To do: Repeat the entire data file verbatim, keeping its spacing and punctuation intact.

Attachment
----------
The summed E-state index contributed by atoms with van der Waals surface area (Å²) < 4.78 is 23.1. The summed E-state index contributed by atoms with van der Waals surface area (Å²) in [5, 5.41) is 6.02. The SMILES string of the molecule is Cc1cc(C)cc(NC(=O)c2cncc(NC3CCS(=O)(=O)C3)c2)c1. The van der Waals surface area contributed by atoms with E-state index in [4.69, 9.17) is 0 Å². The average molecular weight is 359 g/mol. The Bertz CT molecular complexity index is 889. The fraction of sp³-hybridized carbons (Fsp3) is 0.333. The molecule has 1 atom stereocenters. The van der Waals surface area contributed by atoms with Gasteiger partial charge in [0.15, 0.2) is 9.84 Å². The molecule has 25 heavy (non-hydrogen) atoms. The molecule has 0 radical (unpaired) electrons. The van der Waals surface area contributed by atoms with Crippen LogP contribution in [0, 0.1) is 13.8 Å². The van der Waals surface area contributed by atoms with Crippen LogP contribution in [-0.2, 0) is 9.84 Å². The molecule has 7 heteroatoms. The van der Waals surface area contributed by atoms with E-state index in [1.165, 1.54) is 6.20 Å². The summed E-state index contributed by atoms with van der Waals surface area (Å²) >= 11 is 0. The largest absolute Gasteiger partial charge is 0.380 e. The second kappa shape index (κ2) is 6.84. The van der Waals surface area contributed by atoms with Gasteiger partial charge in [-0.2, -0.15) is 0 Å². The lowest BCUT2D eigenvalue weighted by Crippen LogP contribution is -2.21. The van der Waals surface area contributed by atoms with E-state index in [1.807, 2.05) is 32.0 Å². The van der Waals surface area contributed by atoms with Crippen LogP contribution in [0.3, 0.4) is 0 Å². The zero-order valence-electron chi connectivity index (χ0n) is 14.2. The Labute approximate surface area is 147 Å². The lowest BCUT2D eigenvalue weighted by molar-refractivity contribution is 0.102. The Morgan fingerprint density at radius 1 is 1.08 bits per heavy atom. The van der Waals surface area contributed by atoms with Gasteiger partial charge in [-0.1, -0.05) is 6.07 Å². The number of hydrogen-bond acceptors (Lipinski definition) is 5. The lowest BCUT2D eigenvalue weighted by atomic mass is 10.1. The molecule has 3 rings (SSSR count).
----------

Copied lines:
The summed E-state index contributed by atoms with van der Waals surface area (Å²) < 4.78 is 23.1. The summed E-state index contributed by atoms with van der Waals surface area (Å²) in [5, 5.41) is 6.02. The SMILES string of the molecule is Cc1cc(C)cc(NC(=O)c2cncc(NC3CCS(=O)(=O)C3)c2)c1. The van der Waals surface area contributed by atoms with E-state index in [4.69, 9.17) is 0 Å². The average molecular weight is 359 g/mol. The Bertz CT molecular complexity index is 889. The fraction of sp³-hybridized carbons (Fsp3) is 0.333. The molecule has 1 atom stereocenters. The van der Waals surface area contributed by atoms with Gasteiger partial charge in [0.15, 0.2) is 9.84 Å². The molecule has 25 heavy (non-hydrogen) atoms. The molecule has 0 radical (unpaired) electrons. The van der Waals surface area contributed by atoms with Crippen LogP contribution in [0, 0.1) is 13.8 Å². The van der Waals surface area contributed by atoms with Crippen LogP contribution in [-0.2, 0) is 9.84 Å². The molecule has 7 heteroatoms. The van der Waals surface area contributed by atoms with E-state index in [1.165, 1.54) is 6.20 Å². The summed E-state index contributed by atoms with van der Waals surface area (Å²) >= 11 is 0. The largest absolute Gasteiger partial charge is 0.380 e. The second kappa shape index (κ2) is 6.84. The van der Waals surface area contributed by atoms with Gasteiger partial charge in [-0.2, -0.15) is 0 Å². The lowest BCUT2D eigenvalue weighted by Crippen LogP contribution is -2.21. The van der Waals surface area contributed by atoms with E-state index in [1.807, 2.05) is 32.0 Å². The van der Waals surface area contributed by atoms with Crippen LogP contribution in [0.3, 0.4) is 0 Å². The zero-order valence-electron chi connectivity index (χ0n) is 14.2. The Labute approximate surface area is 147 Å². The lowest BCUT2D eigenvalue weighted by molar-refractivity contribution is 0.102. The Morgan fingerprint density at radius 1 is 1.08 bits per heavy atom. The van der Waals surface area contributed by atoms with Gasteiger partial charge in [-0.1, -0.05) is 6.07 Å². The number of hydrogen-bond acceptors (Lipinski definition) is 5. The lowest BCUT2D eigenvalue weighted by atomic mass is 10.1. The molecule has 3 rings (SSSR count).